Testicular Cancer Types

Tumors that occur in the testicles may be caused by different types of cancer. Some tumors are slow-growing, while others, such as choriocarcinoma, grow quickly and aggressively. While many types of testicle cancer affect adults, some are much more common in children.

Germ Cell Tumors

Almost ninety percent of all testicular cancers are germ cell tumors. Germ cell tumors develop in the testicle’s sperm-producing cells, known medically as germ cells. Germ cell tumors are divided into two groups, seminoma and non-seminoma tumors, depending on how they appear microscopically. Testicular cancer may be a combination of seminoma and non-seminoma cancers, in which case the tumors are referred to as mixed germ cell tumors.

Types of Seminoma Tumors

Seminoma cancers are the most common type of germ cell tumors, accounting for forty percent of all germ cell tumor diagnoses. Seminoma testicular cancer is malignant and usually affects men in their thirties. Seminoma tumors are often painless. One testicle may become enlarged as the cancer develops.

Choriocarcinoma and Other Types of Non-seminoma Testicular Cancer

Non-seminoma testicular cancer is separated into four types: choriocarcinoma, embryonal carcinoma, endodermal sinus tumors, and teratoma tumors. Non-seminoma testicular cancer is the most common cancer of the testicles in young children.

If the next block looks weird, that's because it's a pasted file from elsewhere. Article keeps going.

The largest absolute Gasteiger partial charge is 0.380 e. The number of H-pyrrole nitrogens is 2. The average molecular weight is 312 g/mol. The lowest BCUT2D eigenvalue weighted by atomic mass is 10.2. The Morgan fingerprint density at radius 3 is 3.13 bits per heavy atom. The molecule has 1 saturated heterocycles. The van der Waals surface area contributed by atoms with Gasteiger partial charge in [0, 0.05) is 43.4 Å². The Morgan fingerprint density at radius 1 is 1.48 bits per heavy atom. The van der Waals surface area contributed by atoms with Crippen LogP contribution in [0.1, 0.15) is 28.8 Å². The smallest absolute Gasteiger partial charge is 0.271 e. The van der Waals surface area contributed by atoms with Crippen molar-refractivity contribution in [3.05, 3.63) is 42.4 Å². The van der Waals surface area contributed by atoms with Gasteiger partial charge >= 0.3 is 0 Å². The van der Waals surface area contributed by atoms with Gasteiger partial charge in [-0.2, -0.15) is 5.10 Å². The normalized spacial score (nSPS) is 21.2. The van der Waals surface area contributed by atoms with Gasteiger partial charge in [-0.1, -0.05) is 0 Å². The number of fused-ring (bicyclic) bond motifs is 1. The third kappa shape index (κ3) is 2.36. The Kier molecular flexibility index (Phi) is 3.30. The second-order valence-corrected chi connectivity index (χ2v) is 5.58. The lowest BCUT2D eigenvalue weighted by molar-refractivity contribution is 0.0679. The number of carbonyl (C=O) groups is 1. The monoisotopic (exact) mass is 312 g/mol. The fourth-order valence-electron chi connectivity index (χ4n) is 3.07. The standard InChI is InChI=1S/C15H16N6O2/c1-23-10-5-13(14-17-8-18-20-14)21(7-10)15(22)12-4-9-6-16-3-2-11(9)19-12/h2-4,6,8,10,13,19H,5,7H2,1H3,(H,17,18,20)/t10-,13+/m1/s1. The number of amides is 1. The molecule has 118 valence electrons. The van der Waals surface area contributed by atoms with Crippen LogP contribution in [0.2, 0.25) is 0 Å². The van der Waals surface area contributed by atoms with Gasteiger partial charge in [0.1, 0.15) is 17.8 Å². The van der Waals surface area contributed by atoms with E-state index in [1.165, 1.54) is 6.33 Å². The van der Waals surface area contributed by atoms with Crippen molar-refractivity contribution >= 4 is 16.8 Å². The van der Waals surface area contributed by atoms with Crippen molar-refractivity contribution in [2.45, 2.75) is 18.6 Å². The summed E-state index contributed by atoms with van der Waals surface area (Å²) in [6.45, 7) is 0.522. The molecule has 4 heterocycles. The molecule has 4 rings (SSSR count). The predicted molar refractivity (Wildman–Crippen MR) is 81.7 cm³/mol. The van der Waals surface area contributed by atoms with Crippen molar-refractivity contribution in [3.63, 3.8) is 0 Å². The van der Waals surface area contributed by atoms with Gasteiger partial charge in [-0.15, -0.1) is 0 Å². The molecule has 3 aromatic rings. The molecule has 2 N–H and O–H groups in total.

Choriocarcinoma: Choriocarcinoma is one of the rarest germ cell tumors. Choriocarcinoma tumors are malignant and one of the most aggressive types of testicular cancer. Young men and children between the ages of ten and thirty are most at risk for choriocarcinoma.

Embryonal Carcinoma: Embryonal carcinoma tumors are the most common type of testicular cancer in children. Tumors are malignant and grow rapidly. Children often experience pain in the affected testicle, and the cancer may metastasize to distant organs.

Endodermal Sinus Tumors: Endodermal sinus tumors are also referred to as yolk sac tumors. A malignant tumor, this type of testicular cancer usually affects children, including very young infants.

Teratoma: Teratoma tumors are usually malignant. The testicle tumors are composed of different types of tissue, such as muscle or cartilage.

Stromal Sex-Cord Tumors

Stromal sex-cord tumors are rarer types of cancer than germ cell tumors, comprising only four percent of adult testicular cancers. Stromal sex-cord tumors are more common in children, and represent twenty percent of all pediatric testicular cancer. There are two main types:

Leydig Cell Tumors: Leydig cell tumors are often benign. The tumors produce sex hormones, which may cause early puberty in children. Adults may experience gynecomastia, or breast tissue growth.

Sertoli Cell Tumors: Typically benign, sertoli cell tumors resemble leydig cell tumors without producing sex hormones.

Secondary Types of Testicle Tumors

In addition to primary types of cancer, a number of secondary cancers may spread to the testicles. Such cancers include:

Resources

American Cancer Society. (updated 2003). What is testicular cancer? Retrieved November 4, 2003, from www.cancer.org/docroot/cri/content/cri_2_4_1x_what_is_testicular_cancer_ 41.asp?sitearea=cri.

Kinkade, S. (1999). Testicular cancer. Retrieved November 4, 2003, from www.aafp.org/afp/990501ap/2539.html.